Wednesday, September 06, 2006


Story reels have been around since the 1930s. Simply put, they're storyboard drawings synched up to a soundtrack on film and run for the crew and/or director to show how the picture's continuity is shaping up. Is the story clear? Is the pacing on point? Are the gags coming across? Animatics are pretty much the same thing...except they aren't on film but a computer disk or hard-drive, and they're created not for feature animated films as old-fashioned story reels are, but animated half-hours made for television... Animatics have been around for maybe a decade, and they've been all the rage with studio execs and newer directors for the last six or seven years. But when I was up at Cartoon Network this afternoon, an animation director who's done more than his fair share of slugging board and timing exposure sheets thought they were pretty much over-used and over-rated. "Most shows use them now," he told me, "but they just add an extra layer of expense. It'd be better to eliminate the extra position you need on a show to do them, and pay the board artists, directors and everyone else more money." The shows at Cartoon Network with which he's familiar use various production blueprints. "'Foster's Home For Imaginary Friends' goes from boards, to a tight slug of the boards, to an animatic, to animation. We don't do exposure sheets." ("Foster's" is animated at the studio.) "Camp Lazlo" takes a different route, going from boards that are loosely slugged, to an animatic and notes from the producer, then on to exposure sheets. "My Gym Partner's a Monkey" goes from tightly slugged boards to exposure sheets. "I think the reason there are more and more animatics done for t.v. animation is that more people who work as timing directors that don't have have a background animating, but they do know animatics. Looking at how the animatic flows is how they time their shows. It's their frame of reference." Director John Kimball told me pretty much the same thing three years ago at Disney TV Animation. Like the CN director, Kimball believed that animatics were an unnecessary crutch that a director with animation experience wouldn't need. On the other hand, I've talked to directors who come from animation that think animatics are a wonderful tool and quite useful. I come out of a story background, so I've never had a dog in the fight either way. I used to think that animatics were just a useless expense put in place to placate managers who couldn't be bothered to figure out how to read a storyboard, but I have mellowed. Now I think that animatics might have a use when pilots are being produced. They help the creators get a better grip on shaping the show (maybe), and they are certainly useful as a selling tool. But beyond that? I agree with the veteran at Cartoon Network: better to skip the animatic and use the saved expense to pay the crew more money. That, in the end, is a more enlightened way to get an improved product. (And there are no doubt many out in 'toon land who don't agree with me.)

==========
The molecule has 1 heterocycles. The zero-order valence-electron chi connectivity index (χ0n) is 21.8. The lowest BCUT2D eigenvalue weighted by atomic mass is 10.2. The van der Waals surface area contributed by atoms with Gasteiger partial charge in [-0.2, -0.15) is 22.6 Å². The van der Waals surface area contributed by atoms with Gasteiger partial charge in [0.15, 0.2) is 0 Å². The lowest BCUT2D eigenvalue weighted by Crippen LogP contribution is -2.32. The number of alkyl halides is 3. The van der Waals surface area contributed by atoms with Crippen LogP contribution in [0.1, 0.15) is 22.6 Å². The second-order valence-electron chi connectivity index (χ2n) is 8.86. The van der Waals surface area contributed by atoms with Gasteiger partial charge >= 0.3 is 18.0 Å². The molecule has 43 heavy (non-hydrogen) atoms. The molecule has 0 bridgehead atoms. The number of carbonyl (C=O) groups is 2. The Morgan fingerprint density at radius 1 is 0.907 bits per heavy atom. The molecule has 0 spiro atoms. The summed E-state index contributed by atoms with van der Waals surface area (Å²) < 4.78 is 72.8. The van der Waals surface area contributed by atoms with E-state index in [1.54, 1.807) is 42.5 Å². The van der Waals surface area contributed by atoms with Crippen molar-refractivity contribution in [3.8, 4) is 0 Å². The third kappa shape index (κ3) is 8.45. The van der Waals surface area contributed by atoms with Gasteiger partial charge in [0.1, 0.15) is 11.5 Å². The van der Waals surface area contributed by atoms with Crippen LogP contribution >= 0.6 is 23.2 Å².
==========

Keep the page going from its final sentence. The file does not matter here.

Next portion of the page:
Robiscus said...

i couldn't disagree more.

animatics are essential in establishing a mood with the rhythm of the cuts. timers may say that they can accomplish that abstractly, but i don't believe it. even as an animator you time your sequence out with keys and then look at it to get a perspective. the same holds true for an 11 minute cartoon.
if anything, why waste time with a tight slug of the boards?
if you have a talented editor who has a background in animation, then he can turn a board into an animatic that the director can fine tune. then the sheets get their scene lengths from the that.

i can't understand how anyone would not want to use an animatic. thats the first time i've ever heard that.

Steve Hulett said...

Many old-timers dislike them.

The issue is cost-benefit. A good case -- as you indicate -- can be made for animatics. Bare bones animatics. But explain to me the color, the pseudo animation, the sound effects, the elaborate soundtracks that populate some studios' animatics. Hard to make a case that all the extra bells and whistles (which cost money) are necessary for timing. They are there to please somebody higher up the food chain -- and maybe sell the pilot or episode.

There were thousands of animated shows, good ones, that were done before animatics. Would computerized story reels improved them? Maybe. But a lot of veteran directors don't think they're necessary.

Anonymous said...

I read this and what comes to mine is, you can spend hours, days on a painting and when its finished you have no composition.
Or animation with a bad pose, or a villain that's stupid.

Just my take on this, but i fill that producers, director's must be story people and animators. Everybody puts in a little change to the pot for the finished deal.

You can get alot done fast with a sharp pencil.

Thanks for the use of the hall.

Anonymous said...

Animatics have been around for 25 years. They were first shot on film ,then tape ,now digital. They were used by entertainment and advertising execs. for focus groups. To bad today most of them look like crap because these artists cant draw

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